Even without a trail on either side of a noise barrier wall, residences along the project will get taken entirely or lose substantial portions of their land.  The homes in this area generally have very modest yards, and are facing having a wall only 10 yards away from their doors in some cases. In other words, they homes don’t have much land to begin with, and already are facing a significant haircut, if not complete loss. Even nearby green space is being converted to impervious paved surfaces complete with barriers, walls, and tall new overpasses. Moving the trail would aggravate the loss of already limited land.

Virginia Secretary of Transportation Aubrey Layne stated last week that making changes to the planned trail along the widening I-66 “will jeopardize the entire deal if we go back to the homeowners now and tell them we are going to take more of their property.”  Layne  also stated that it would be costly to Virginia and delay the project.

It might be heartening to see Mr. Layne’s sudden taxpayer/homeowner advocacy.  But in reality, he is advocating for his Comprehensive Agreement and to protect against anything that can derail or delay the sweetheart Public/Private Partnership deal for his chosen I-66 Express Mobility Partners, whose members consist of CINTRA and its parent company Ferrovial Agroman of Spain, France’s Meridiam, and Allan Myers.

The Washington Post has an article, “Changing trail design could jeopardize entire I-66 widening project,” that describes the recent trail interests.  Several folks affiliated with Transform 66 Wisely were contacted and/or quoted in the article.

It is interesting to note that Linda Smyth, Supervisor of Fairfax’s Providence District states in the article, “This has been a wrenching experience for the neighborhoods and the people who are closest to it.”   That is certainly true.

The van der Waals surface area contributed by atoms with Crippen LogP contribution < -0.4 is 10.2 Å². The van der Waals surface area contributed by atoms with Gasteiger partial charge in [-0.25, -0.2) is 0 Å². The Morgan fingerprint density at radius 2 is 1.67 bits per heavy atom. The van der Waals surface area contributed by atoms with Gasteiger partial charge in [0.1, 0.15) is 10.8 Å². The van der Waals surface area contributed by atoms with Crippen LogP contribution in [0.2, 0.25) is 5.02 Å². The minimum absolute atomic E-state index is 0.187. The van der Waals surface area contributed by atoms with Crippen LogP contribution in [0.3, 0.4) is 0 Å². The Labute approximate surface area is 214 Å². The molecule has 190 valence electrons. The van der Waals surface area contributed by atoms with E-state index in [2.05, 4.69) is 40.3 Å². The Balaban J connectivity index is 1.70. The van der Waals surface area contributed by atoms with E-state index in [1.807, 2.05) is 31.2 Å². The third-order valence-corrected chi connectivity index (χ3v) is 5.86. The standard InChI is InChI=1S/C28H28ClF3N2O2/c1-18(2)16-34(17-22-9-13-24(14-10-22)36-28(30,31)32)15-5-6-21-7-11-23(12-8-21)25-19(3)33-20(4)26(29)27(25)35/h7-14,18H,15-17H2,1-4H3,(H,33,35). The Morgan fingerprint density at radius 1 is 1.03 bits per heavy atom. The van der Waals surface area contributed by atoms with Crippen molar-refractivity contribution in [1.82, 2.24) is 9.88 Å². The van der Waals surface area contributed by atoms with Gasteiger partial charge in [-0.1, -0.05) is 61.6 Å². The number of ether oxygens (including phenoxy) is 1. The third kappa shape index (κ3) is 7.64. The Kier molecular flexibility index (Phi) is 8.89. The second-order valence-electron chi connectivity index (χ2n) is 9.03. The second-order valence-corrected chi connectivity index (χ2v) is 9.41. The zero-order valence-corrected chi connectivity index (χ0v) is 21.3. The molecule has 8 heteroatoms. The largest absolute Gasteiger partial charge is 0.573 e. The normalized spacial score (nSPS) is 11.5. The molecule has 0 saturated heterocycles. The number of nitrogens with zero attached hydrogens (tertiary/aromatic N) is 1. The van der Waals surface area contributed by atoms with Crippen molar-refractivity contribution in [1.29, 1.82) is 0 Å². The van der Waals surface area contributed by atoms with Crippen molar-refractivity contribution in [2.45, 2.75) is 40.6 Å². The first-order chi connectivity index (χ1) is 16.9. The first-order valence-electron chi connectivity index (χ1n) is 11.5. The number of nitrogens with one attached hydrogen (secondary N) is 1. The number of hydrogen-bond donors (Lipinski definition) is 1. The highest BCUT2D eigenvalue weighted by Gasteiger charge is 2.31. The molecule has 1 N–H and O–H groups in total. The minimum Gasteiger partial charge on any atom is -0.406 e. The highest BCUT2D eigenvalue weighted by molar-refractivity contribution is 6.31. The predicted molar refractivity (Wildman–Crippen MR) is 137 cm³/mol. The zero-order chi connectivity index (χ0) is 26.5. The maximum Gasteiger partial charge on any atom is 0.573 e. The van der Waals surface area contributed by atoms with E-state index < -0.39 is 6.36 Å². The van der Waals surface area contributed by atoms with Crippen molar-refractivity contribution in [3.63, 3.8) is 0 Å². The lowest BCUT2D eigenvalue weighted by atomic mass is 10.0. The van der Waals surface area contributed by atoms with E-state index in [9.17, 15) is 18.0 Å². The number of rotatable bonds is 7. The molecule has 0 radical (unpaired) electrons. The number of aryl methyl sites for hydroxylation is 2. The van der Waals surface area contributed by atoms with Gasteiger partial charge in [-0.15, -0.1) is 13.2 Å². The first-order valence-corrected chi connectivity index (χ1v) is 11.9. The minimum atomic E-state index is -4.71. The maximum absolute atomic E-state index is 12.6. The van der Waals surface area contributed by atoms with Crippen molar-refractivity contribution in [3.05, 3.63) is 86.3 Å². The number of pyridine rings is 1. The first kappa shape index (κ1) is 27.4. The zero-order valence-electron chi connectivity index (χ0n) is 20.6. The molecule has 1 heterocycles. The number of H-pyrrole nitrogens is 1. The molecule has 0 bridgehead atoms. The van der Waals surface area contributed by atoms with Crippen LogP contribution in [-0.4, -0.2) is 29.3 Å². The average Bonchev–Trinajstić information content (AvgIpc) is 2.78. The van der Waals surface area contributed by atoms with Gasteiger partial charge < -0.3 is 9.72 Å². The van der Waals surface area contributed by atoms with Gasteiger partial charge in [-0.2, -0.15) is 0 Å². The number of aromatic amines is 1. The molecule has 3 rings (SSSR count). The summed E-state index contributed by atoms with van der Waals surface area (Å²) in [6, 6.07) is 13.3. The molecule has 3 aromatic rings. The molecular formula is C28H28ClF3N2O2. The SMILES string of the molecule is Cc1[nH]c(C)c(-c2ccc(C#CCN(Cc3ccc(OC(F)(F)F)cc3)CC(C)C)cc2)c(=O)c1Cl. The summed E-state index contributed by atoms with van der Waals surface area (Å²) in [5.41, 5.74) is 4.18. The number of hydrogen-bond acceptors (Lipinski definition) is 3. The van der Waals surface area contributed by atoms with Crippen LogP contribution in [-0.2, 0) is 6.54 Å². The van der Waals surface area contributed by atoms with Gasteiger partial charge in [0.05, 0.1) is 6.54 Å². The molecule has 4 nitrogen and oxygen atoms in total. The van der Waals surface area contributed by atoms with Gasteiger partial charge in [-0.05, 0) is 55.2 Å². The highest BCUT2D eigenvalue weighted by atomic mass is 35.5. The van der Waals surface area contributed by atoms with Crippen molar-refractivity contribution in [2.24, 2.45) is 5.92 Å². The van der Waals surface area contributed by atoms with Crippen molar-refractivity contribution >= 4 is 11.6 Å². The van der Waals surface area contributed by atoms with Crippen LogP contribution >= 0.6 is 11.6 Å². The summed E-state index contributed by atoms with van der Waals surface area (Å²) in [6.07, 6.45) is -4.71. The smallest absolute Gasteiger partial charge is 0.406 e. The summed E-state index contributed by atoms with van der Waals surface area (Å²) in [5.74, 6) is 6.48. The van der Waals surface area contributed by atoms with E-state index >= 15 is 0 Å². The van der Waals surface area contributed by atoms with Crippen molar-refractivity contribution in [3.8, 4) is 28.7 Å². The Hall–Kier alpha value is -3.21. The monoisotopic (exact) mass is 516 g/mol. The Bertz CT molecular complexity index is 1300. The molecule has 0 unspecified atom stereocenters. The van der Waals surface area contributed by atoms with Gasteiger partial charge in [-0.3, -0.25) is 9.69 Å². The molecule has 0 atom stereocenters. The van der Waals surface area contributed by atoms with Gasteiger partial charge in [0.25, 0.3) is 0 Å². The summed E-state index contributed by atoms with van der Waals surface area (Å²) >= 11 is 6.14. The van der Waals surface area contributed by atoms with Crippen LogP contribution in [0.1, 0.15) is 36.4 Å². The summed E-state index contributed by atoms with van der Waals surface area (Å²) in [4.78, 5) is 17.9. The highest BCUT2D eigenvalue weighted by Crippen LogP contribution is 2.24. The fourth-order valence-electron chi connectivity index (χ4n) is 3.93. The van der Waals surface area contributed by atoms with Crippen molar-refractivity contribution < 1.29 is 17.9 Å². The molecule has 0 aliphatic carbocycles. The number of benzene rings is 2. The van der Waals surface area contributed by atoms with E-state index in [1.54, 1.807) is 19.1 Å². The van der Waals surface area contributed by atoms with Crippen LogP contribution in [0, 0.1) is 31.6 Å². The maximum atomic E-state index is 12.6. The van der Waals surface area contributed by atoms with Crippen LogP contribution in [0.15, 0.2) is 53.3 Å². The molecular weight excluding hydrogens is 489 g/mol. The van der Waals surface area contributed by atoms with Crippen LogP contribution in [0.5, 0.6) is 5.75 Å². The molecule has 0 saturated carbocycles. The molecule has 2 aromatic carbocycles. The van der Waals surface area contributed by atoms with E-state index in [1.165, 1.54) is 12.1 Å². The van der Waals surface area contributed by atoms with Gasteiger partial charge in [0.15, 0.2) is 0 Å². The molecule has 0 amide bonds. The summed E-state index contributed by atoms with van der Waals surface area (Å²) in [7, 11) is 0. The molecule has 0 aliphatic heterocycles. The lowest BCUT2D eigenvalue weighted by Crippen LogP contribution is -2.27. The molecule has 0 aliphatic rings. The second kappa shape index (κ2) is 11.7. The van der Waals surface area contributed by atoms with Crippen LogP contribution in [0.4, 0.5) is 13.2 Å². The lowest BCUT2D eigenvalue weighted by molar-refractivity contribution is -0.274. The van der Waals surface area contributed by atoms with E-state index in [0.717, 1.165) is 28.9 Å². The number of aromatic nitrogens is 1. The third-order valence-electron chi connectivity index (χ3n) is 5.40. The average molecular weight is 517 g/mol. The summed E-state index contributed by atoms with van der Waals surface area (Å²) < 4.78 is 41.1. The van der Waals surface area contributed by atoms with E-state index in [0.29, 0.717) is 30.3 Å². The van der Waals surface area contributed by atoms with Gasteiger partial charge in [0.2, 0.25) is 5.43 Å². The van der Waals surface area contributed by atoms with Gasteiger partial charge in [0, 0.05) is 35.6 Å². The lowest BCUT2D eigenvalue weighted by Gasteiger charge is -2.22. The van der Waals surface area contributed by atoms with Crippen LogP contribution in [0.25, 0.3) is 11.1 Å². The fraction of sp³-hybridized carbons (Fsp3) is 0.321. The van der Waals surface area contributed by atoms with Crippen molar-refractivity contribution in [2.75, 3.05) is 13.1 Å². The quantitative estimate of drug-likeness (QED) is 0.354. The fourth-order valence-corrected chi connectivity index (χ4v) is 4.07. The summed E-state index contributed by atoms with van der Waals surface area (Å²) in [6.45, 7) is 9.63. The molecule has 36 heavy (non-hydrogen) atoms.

This isn’t the first time I-66 has been widened, Smyth noted. Area residents have seen pieces of their property nibbled away over the years.

“So this noise wall is getting closer to the houses,” she said. “People remember these things.”

It isn’t clear what section of I-66 Outside the Beltway that Smyth is referring to, but the I-66 freeway opened in 1964 with six lanes from the Capital Beltway to U.S. 50, seven miles west.  This is roughly the same configuration that exists today, except for how the pavement is used, so it is unclear where the nibbling took place in Providence District.  In 1993 the shoulder along this stretch was converted to an active lane controlled by a green arrow/red X system, and the left lane was marked for HOV use during peak hours.  This history is derived from Scott Kozel’s excellent and well researched Roads to the Future history for I-66.

Interestingly, the politicians who support the privatized tolls and I-66 widening are still buying VDOT’s official line that the entire 22 miles of widening construction will finish five years after shovels break ground.  Coincidentally, it took VDOT five years to widen just 2 miles of Stringfellow Road.

 

 

 

 

Posted in Community, In the News | 3 Comments

Virginia Legislators Push to Move I-66 Bike & Pedestrian Trail Outside Highway Wall

Eighteen members of the Virginia General Assembly have written Transportation Secretary Aubrey Layne a letter to request significant changes to the planned I-66 shared use trail. The primary concern is where this bicycling and walking trail would go in the eastern section, and to extend the trail beyond Route 28 in the western section. Current VDOT plans call for trail to be constructed inside the right of way and sound walls in the Beltway to Blake Lane section.

Some bicyclist groups are demanding the trail to be moved to outside the sound wall, putting their groups at odds with homeowners already having their limited yards taken away by VDOT’s I-66 widening. According to VDOT, moving the trail would increase the land taking from private yards, and place the trail on modest backyards already severed by the project.

Homeowners in this transit-oriented area between metro stations are already facing significant takings of modest backyards to make room for a greatly expanded freeway footprint and toll facilities.